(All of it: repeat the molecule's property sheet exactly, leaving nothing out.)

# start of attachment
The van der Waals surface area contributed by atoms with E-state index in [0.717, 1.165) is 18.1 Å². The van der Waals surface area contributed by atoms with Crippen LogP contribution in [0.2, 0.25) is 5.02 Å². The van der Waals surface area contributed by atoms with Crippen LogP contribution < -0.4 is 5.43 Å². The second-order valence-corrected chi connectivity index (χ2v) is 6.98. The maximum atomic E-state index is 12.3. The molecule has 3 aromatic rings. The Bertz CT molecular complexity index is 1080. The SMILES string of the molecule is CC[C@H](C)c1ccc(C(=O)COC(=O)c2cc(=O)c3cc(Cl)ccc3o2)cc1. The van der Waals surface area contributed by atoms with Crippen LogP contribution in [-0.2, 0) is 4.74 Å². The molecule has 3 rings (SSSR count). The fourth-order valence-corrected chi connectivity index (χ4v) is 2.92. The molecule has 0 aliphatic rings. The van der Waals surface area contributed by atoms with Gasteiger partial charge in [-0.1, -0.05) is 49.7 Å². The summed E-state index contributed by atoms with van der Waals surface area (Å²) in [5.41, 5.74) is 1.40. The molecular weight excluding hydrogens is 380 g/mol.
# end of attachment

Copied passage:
The van der Waals surface area contributed by atoms with E-state index in [0.717, 1.165) is 18.1 Å². The van der Waals surface area contributed by atoms with Crippen LogP contribution in [0.2, 0.25) is 5.02 Å². The van der Waals surface area contributed by atoms with Crippen LogP contribution < -0.4 is 5.43 Å². The second-order valence-corrected chi connectivity index (χ2v) is 6.98. The maximum atomic E-state index is 12.3. The molecule has 3 aromatic rings. The Bertz CT molecular complexity index is 1080. The SMILES string of the molecule is CC[C@H](C)c1ccc(C(=O)COC(=O)c2cc(=O)c3cc(Cl)ccc3o2)cc1. The van der Waals surface area contributed by atoms with Crippen LogP contribution in [-0.2, 0) is 4.74 Å². The molecule has 3 rings (SSSR count). The fourth-order valence-corrected chi connectivity index (χ4v) is 2.92. The molecule has 0 aliphatic rings. The van der Waals surface area contributed by atoms with Gasteiger partial charge in [-0.1, -0.05) is 49.7 Å². The summed E-state index contributed by atoms with van der Waals surface area (Å²) in [5.41, 5.74) is 1.40. The molecular weight excluding hydrogens is 380 g/mol.